How can you be certain that you have all of the records of your potential personal injury client? One of the most frustrating parts of medical malpractice cases, and nursing home cases, and auto accident cases – and every other kind of injury case – is obtaining ALL of the records. I will give special attention here to nursing home cases because, in my experience, they are the most difficult to deal with.
Here are some helpful hints that may (no promises) help you start the case with a complete set of records and all material concerning your client.
I. Identifying All Treaters
You cannot obtain all of the records without being aware of each and every place your client was treated. You have no idea who your client saw. She may not remember each doctor or treater. In your first meeting with the client or her family, you must aggressively discuss who she saw, including:
1. Which ER was she taken to?
2. Which ambulance company took her there?
3. Who was her family doctor prior to the accident?
4. Who is EVERYONE she saw after the accident?
5. Where was her surgery performed?
6. Where did she undergo rehabilitation and/or physical therapy? Was it at more than one facility? (Each doctor or network has a preferred physical therapy provider, so if she has switched doctors, her various courses of physical therapy could be at different places).
7. Did she see her treaters in the hospital or also at their separate office? (Whether there are two separate sets of records varies, but you must request from both places).
8. Where were her prescriptions filled?
9. Who is her health insurance provider? Is there a paper trail of payments to health care providers?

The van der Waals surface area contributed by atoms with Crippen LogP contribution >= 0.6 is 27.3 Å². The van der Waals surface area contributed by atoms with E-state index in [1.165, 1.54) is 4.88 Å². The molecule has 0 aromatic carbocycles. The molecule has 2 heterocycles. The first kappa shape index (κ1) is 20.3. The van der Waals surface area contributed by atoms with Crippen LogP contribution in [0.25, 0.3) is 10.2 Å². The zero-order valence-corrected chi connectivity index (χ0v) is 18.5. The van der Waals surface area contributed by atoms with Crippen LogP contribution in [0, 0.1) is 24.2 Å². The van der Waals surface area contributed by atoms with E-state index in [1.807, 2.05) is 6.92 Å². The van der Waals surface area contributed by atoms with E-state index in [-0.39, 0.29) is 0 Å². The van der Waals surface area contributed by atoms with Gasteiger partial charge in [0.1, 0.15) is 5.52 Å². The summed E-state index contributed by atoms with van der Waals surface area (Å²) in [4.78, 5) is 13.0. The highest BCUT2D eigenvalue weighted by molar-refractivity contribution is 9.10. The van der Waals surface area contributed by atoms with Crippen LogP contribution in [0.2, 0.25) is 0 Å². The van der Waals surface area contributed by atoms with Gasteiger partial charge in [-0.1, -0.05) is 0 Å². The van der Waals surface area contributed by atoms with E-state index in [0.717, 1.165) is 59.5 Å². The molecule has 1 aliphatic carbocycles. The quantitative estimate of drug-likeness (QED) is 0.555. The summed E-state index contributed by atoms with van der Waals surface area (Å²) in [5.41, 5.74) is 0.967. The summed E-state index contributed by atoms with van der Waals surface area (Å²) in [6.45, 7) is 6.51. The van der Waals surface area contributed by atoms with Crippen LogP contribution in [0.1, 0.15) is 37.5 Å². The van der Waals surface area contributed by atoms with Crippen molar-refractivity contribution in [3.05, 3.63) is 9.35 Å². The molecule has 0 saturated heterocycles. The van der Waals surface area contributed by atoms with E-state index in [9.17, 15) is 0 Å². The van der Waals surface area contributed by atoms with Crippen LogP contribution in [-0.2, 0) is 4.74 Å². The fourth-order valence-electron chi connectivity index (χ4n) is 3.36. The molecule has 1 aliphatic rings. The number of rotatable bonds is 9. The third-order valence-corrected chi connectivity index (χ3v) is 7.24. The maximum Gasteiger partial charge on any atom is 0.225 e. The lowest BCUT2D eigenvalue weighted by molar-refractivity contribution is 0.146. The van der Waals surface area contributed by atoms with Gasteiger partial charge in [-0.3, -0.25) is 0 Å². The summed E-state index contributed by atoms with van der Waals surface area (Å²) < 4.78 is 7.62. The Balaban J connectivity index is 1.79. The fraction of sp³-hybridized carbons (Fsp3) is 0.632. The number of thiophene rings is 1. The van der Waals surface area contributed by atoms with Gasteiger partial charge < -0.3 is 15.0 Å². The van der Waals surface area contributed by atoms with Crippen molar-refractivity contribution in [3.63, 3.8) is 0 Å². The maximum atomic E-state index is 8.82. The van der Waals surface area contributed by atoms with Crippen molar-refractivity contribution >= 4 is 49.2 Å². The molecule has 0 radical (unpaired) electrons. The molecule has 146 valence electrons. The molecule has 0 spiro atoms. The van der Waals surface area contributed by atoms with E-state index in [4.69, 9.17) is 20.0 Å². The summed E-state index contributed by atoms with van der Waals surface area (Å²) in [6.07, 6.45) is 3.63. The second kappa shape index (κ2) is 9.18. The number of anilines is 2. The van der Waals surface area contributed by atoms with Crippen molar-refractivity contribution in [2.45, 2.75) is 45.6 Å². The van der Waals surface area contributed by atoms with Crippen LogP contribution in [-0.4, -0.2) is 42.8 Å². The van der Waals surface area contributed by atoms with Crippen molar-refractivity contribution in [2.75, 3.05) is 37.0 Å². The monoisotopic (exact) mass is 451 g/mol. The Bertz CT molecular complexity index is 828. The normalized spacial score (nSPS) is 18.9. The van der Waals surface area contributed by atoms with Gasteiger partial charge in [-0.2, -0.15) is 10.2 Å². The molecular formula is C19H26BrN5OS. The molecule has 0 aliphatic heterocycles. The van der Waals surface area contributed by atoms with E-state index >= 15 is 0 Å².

Most likely your client will not recall everyone he or she has seen, so be alert to names of other health care providers which appear in the records. For example, you may see:
“I am referring Mr. Jones to Dr. _____ for pain management.”
“ I have reviewed the consultation report of Dr. _________”
“I am sending Sarah to Sports Rehab for physical therapy.”
In addition, you may find actual letters or reports from health care providers in the medical records provided to you from someone else. These are often documenting consultations which took place.
II. Asking for the Documents Correctly
When you contact a health care provider to obtain medical records, always ask for a “certified” copy. This is important because without a certification that you have the entire record, and a count of how many pages you are being provided, you have no protection against the defense attorney (or the provider) showing up at trial with additional records that you do not have. Keep your certified copy intact, and use a copy of that set for your work-up of the case.
It is important that you use expansive words when asking for the records. For example, use phrases like:
1. Mrs. Smith’s “entire record”
2. “Every piece of paper” regarding Mrs. Smith
3. All computer records regarding Mrs. Smith
In nursing home cases there are special problems. It is very, very important that you use special care when obtaining nursing home records because nursing home personnel are extremely reluctant to release records.
One of the greatest misconceptions among occasional nursing home litigators is that nursing homes keep all of the residents’ care and treatment records in the “chart.” What exactly is a “chart?” Are there any regulations that require all care records to be contained in the “chart?” No. Are there any industry standards delineating what records are kept in the “chart?” No. Are we doing our job when we simply rely upon the records produced in the “chart?” No.
Under federal law (specifically, the Nursing Home Reform Act of 1987, which is more commonly referred to as the OBRA Regulations), there is no specific definition of a nursing home “chart.”
I have found that industry employees (records clerks, nursing home administrators, and nursing home executives) each have their own definition of what constitutes the “chart.” Some believe it contains all care records. Some believe it contains only those records which are contained in the hard copy chart which is kept in the nurses’ station. Some believe it contains whatever records will help the nursing home in defending itself in litigation, but does not include any records which will tend to prove poor care and treatment.
Regardless of what the definition of the “chart” means to the nursing home, we need to be alert to the fact that the records produced as the “chart” very rarely contain all of the resident’s care records.